I propose to take Questions Nos. 1391 and 1505 together.
Invalidity Pension (IP) is a pension paid to people who are permanently incapable of work because of illness. It is based on a claimant's social insurance contributions and is not means tested.
To qualify for an award of IP a claimant must satisfy both PRSI contribution and medical conditions. IP is for people who are permanently incapable of work and is generally paid to pension age.
To qualify for IP a person must have an incapacity for work of such a nature that the likelihood is that the claimant will be incapable of work for life, or an incapacity which has existed for 12 months prior to the date of claim, and where the Deciding Officer or an Appeals Officer is satisfied that the claimant is likely to be unable to work for 1 year from the date of claim.
As the OECD, for example, have previously noted ‘too many people leave the labour market permanently due to health problems or disability and too few people with reduced work capacity manage to remain in employment’. In this context, persons with partially reduced capacity need in work income supports to obtain/sustain employment. The Partial Capacity Benefit (PCB) scheme seeks to address this objective, an objective which is underpinned by evidence that remaining in the workforce, at some level, also encourages social integration and raises living standards. Given this, where a person in receipt of IP wishes to return to work they may apply for Partial Capacity Benefit (PCB).
Since 13 February 2012, Partial Capacity Benefit replaced the previous exemption arrangements where people on Illness Benefit or Invalidity Pension could get permission to work part-time (known as an exemption) for rehabilitative or therapeutic purposes and keep their full social welfare payment.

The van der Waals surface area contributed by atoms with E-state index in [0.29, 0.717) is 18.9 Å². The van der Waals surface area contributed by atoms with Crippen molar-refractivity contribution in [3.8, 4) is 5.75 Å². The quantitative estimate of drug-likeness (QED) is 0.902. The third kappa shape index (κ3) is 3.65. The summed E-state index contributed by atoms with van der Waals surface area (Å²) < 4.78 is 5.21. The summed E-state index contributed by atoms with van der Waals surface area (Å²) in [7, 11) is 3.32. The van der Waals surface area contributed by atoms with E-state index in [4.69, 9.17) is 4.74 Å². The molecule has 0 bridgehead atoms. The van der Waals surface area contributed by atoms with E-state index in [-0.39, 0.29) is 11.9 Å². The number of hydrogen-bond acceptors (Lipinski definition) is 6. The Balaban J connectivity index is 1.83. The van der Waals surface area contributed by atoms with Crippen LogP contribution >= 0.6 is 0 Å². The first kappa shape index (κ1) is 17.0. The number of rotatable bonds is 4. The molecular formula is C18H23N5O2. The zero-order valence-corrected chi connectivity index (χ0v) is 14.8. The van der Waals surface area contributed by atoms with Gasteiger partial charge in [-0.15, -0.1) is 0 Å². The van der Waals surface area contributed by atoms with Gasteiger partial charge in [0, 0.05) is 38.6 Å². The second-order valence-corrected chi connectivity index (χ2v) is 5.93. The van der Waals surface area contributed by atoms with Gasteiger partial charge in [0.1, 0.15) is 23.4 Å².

It is important to note however, in relation to PCB that:
- participation is voluntary
- there is no requirement that a person must undertake work that is of a ‘rehabilitative or therapeutic’ nature (no exemption needs to be sought from DEASP)
- there is no restriction on the number of hours worked
- there is no restriction on earnings
- a person who participates on the PCB scheme may return to an Illness Benefit or Invalidity Pension payment if, for example, the employment ceases or if the person cannot continue to work
- a person on PCB, with an underlying entitlement to IP, will retain their Free Travel Pass for a period of five years.
- PCB allows people to continue to receive a percentage of their Illness Benefit or Invalidity Pension payment while working. The personal rate of payment of PCB is based on a medical assessment of a person’s restriction, regarding their capacity for work, whether the person was in receipt of Illness Benefit or Invalidity Pension and their current rate of payment. After the medical assessment, if a person's disability is rated as moderate, severe or profound their previous payment continues at 50%, 75% or 100% per cent, respectively.
Given the above, it is not intended to change the Invalidity Pension payment to remove the income support available through the Partial Capacity Benefit where persons wish to enter or return to employment.